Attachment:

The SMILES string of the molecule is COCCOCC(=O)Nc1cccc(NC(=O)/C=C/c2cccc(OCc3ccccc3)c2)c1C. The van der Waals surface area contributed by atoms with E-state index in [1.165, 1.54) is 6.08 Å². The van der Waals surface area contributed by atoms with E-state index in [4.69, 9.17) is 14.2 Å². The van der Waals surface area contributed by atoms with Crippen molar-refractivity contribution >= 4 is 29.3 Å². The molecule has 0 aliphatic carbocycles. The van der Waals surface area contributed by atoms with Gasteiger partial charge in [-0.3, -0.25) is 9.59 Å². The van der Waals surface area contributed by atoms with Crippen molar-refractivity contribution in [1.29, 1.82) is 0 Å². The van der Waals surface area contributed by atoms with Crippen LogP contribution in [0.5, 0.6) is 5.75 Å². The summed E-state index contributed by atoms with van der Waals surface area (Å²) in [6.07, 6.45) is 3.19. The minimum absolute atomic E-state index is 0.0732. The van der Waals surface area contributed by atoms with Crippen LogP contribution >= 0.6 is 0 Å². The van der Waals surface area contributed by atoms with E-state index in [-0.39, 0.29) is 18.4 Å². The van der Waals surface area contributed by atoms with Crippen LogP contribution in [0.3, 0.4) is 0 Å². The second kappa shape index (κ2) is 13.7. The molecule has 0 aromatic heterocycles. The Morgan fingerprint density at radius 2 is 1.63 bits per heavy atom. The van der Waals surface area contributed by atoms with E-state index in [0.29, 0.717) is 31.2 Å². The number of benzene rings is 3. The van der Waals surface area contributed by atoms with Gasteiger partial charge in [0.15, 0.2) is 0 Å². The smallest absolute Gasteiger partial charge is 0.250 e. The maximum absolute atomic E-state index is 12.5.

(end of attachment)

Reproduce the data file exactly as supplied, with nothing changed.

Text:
The SMILES string of the molecule is COCCOCC(=O)Nc1cccc(NC(=O)/C=C/c2cccc(OCc3ccccc3)c2)c1C. The van der Waals surface area contributed by atoms with E-state index in [1.165, 1.54) is 6.08 Å². The van der Waals surface area contributed by atoms with E-state index in [4.69, 9.17) is 14.2 Å². The van der Waals surface area contributed by atoms with Crippen molar-refractivity contribution >= 4 is 29.3 Å². The molecule has 0 aliphatic carbocycles. The van der Waals surface area contributed by atoms with Gasteiger partial charge in [-0.3, -0.25) is 9.59 Å². The van der Waals surface area contributed by atoms with Crippen molar-refractivity contribution in [1.29, 1.82) is 0 Å². The van der Waals surface area contributed by atoms with Crippen LogP contribution in [0.5, 0.6) is 5.75 Å². The summed E-state index contributed by atoms with van der Waals surface area (Å²) in [6.07, 6.45) is 3.19. The minimum absolute atomic E-state index is 0.0732. The van der Waals surface area contributed by atoms with Crippen LogP contribution >= 0.6 is 0 Å². The van der Waals surface area contributed by atoms with E-state index in [-0.39, 0.29) is 18.4 Å². The van der Waals surface area contributed by atoms with Crippen LogP contribution in [0.3, 0.4) is 0 Å². The second kappa shape index (κ2) is 13.7. The molecule has 0 aromatic heterocycles. The Morgan fingerprint density at radius 2 is 1.63 bits per heavy atom. The van der Waals surface area contributed by atoms with E-state index in [0.29, 0.717) is 31.2 Å². The number of benzene rings is 3. The van der Waals surface area contributed by atoms with Gasteiger partial charge in [0.15, 0.2) is 0 Å². The smallest absolute Gasteiger partial charge is 0.250 e. The maximum absolute atomic E-state index is 12.5.